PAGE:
not expect this will support anything like virtualenv.
Further, sometimes a .egg-info file is created, sometimes not. And when
it is created it does not always include an "AIX" tag.
As example, I show some data from the modules I "pip built and
installed" and then repackaged as installp:
root@x066:[/home/root]lslpp -L | grep python3 | grep -v adt | sort
aixtools.python3.rte 184.108.40.206 C F python python3
aixtools.python3.six.rte 220.127.116.11 C F tools six 26-Jul-2019
root@x066:[/home/root]find /opt/lib/python3.7 -name \*.egg\*
There are no .whl (except for pip and setuptools).
I am starting to guess that getting a wheel built requires more than
what most packages are doing.
Further, I am sure cffi should be including an AIX platform tag - as it
generates a .so file that depends on standard libraries from AIX (libc
I'll have read up on what is actually in the egg-info (using od -c I can
read the file).
Seems to be very close to what I find here
-rw-r--r-- 1 bin bin 4783 Jul 26 15:08 PKG-INFO
-rw-r--r-- 1 bin bin 11759 Jul 26 15:08 SOURCES.txt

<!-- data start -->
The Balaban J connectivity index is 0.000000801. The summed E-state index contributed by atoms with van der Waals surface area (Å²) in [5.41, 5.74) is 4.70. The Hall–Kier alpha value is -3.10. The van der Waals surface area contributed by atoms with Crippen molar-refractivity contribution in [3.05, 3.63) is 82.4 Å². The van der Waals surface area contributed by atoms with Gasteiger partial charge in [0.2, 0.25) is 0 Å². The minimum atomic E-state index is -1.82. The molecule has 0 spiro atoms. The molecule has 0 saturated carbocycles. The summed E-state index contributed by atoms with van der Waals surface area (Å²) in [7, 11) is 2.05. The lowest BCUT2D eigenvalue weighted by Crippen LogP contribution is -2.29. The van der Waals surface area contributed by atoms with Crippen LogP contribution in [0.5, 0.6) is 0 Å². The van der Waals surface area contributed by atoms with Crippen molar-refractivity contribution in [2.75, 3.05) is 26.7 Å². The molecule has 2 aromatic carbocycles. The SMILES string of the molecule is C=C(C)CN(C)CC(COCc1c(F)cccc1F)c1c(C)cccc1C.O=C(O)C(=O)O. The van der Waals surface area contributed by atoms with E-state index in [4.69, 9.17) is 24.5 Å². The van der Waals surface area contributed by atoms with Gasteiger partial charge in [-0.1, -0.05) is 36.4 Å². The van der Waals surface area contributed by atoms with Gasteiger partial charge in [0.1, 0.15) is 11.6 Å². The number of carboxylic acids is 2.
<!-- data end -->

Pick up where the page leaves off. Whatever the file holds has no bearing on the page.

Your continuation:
-rw-r--r-- 1 bin bin 1 Jul 26 15:08
-rw-r--r-- 1 bin bin 144 Jul 26 15:08 native_libs.txt
-rw-r--r-- 1 bin bin 1 Jul 26 15:08 not-zip-safe
-rw-r--r-- 1 bin bin 381 Jul 26 15:08 requires.txt
-rw-r--r-- 1 bin bin 46 Jul 26 15:08 top_level.txt
In short, I am just a user of pip and setuptools - but I would like to
utilize them for packaging "binary" modules for AIX that do not require
installp (or the alternate package manager - rpm).
Some pointers into the documentation that is essential (I am starting at
https://setuptools.readthedocs.io/en/latest/, but seems like quite the
Thanks (for remembering what it was like when you first started!),
Well I think I found the culprit. I knew it must be something simple. And it was.